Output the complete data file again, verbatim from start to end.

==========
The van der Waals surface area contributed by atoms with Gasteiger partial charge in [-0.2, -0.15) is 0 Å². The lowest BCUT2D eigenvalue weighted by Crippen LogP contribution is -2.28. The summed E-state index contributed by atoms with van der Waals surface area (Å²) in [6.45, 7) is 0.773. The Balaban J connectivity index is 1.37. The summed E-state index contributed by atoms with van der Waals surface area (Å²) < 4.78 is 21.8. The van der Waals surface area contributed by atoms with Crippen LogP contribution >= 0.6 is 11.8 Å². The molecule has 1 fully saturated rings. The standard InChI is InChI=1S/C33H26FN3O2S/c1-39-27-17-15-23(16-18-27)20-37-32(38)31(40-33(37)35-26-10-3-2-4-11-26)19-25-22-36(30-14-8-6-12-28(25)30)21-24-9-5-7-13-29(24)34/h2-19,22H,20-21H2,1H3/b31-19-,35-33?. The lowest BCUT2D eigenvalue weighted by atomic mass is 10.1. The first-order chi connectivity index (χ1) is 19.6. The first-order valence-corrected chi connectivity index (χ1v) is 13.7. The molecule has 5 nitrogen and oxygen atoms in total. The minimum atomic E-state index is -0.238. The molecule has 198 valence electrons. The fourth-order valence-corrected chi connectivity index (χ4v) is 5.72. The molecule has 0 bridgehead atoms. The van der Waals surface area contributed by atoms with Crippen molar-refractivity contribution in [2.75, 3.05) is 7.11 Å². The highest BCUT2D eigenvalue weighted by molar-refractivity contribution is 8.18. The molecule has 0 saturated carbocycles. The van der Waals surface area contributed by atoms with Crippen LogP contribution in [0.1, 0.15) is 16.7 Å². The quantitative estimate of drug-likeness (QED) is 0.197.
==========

The van der Waals surface area contributed by atoms with Gasteiger partial charge in [-0.2, -0.15) is 0 Å². The lowest BCUT2D eigenvalue weighted by Crippen LogP contribution is -2.28. The summed E-state index contributed by atoms with van der Waals surface area (Å²) in [6.45, 7) is 0.773. The Balaban J connectivity index is 1.37. The summed E-state index contributed by atoms with van der Waals surface area (Å²) < 4.78 is 21.8. The van der Waals surface area contributed by atoms with Crippen LogP contribution >= 0.6 is 11.8 Å². The molecule has 1 fully saturated rings. The standard InChI is InChI=1S/C33H26FN3O2S/c1-39-27-17-15-23(16-18-27)20-37-32(38)31(40-33(37)35-26-10-3-2-4-11-26)19-25-22-36(30-14-8-6-12-28(25)30)21-24-9-5-7-13-29(24)34/h2-19,22H,20-21H2,1H3/b31-19-,35-33?. The lowest BCUT2D eigenvalue weighted by atomic mass is 10.1. The first-order chi connectivity index (χ1) is 19.6. The first-order valence-corrected chi connectivity index (χ1v) is 13.7. The molecule has 5 nitrogen and oxygen atoms in total. The minimum atomic E-state index is -0.238. The molecule has 198 valence electrons. The fourth-order valence-corrected chi connectivity index (χ4v) is 5.72. The molecule has 0 bridgehead atoms. The van der Waals surface area contributed by atoms with Crippen molar-refractivity contribution in [2.75, 3.05) is 7.11 Å². The highest BCUT2D eigenvalue weighted by molar-refractivity contribution is 8.18. The molecule has 0 saturated carbocycles. The van der Waals surface area contributed by atoms with Crippen LogP contribution in [0.1, 0.15) is 16.7 Å². The quantitative estimate of drug-likeness (QED) is 0.197.